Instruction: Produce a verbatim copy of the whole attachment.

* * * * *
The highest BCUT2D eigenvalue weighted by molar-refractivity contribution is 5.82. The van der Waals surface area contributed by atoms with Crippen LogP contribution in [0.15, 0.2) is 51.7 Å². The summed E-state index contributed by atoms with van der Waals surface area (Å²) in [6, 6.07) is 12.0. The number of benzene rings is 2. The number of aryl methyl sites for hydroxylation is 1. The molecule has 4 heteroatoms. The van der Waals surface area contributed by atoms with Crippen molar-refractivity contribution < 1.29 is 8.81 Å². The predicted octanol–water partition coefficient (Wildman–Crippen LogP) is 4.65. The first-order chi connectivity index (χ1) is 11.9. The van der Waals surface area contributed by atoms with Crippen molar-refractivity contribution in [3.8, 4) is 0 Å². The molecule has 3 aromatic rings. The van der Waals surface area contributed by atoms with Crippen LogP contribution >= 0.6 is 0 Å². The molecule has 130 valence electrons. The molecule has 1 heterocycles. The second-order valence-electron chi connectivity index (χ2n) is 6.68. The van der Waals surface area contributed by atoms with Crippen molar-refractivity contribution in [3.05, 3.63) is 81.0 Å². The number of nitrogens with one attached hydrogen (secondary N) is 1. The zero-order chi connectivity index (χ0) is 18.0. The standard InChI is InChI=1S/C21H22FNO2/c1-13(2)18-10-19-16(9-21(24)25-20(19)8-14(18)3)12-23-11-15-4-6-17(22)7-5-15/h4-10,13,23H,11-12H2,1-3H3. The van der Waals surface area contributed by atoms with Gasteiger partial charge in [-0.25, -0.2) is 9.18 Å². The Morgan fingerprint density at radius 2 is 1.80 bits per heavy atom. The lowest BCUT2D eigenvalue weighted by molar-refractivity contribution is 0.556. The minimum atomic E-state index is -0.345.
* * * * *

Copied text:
The highest BCUT2D eigenvalue weighted by molar-refractivity contribution is 5.82. The van der Waals surface area contributed by atoms with Crippen LogP contribution in [0.15, 0.2) is 51.7 Å². The summed E-state index contributed by atoms with van der Waals surface area (Å²) in [6, 6.07) is 12.0. The number of benzene rings is 2. The number of aryl methyl sites for hydroxylation is 1. The molecule has 4 heteroatoms. The van der Waals surface area contributed by atoms with Crippen molar-refractivity contribution < 1.29 is 8.81 Å². The predicted octanol–water partition coefficient (Wildman–Crippen LogP) is 4.65. The first-order chi connectivity index (χ1) is 11.9. The van der Waals surface area contributed by atoms with Crippen molar-refractivity contribution in [3.8, 4) is 0 Å². The molecule has 3 aromatic rings. The van der Waals surface area contributed by atoms with Crippen LogP contribution >= 0.6 is 0 Å². The molecule has 130 valence electrons. The molecule has 1 heterocycles. The second-order valence-electron chi connectivity index (χ2n) is 6.68. The van der Waals surface area contributed by atoms with Crippen molar-refractivity contribution in [3.05, 3.63) is 81.0 Å². The number of nitrogens with one attached hydrogen (secondary N) is 1. The zero-order chi connectivity index (χ0) is 18.0. The standard InChI is InChI=1S/C21H22FNO2/c1-13(2)18-10-19-16(9-21(24)25-20(19)8-14(18)3)12-23-11-15-4-6-17(22)7-5-15/h4-10,13,23H,11-12H2,1-3H3. The van der Waals surface area contributed by atoms with Gasteiger partial charge in [-0.25, -0.2) is 9.18 Å². The Morgan fingerprint density at radius 2 is 1.80 bits per heavy atom. The lowest BCUT2D eigenvalue weighted by molar-refractivity contribution is 0.556. The minimum atomic E-state index is -0.345.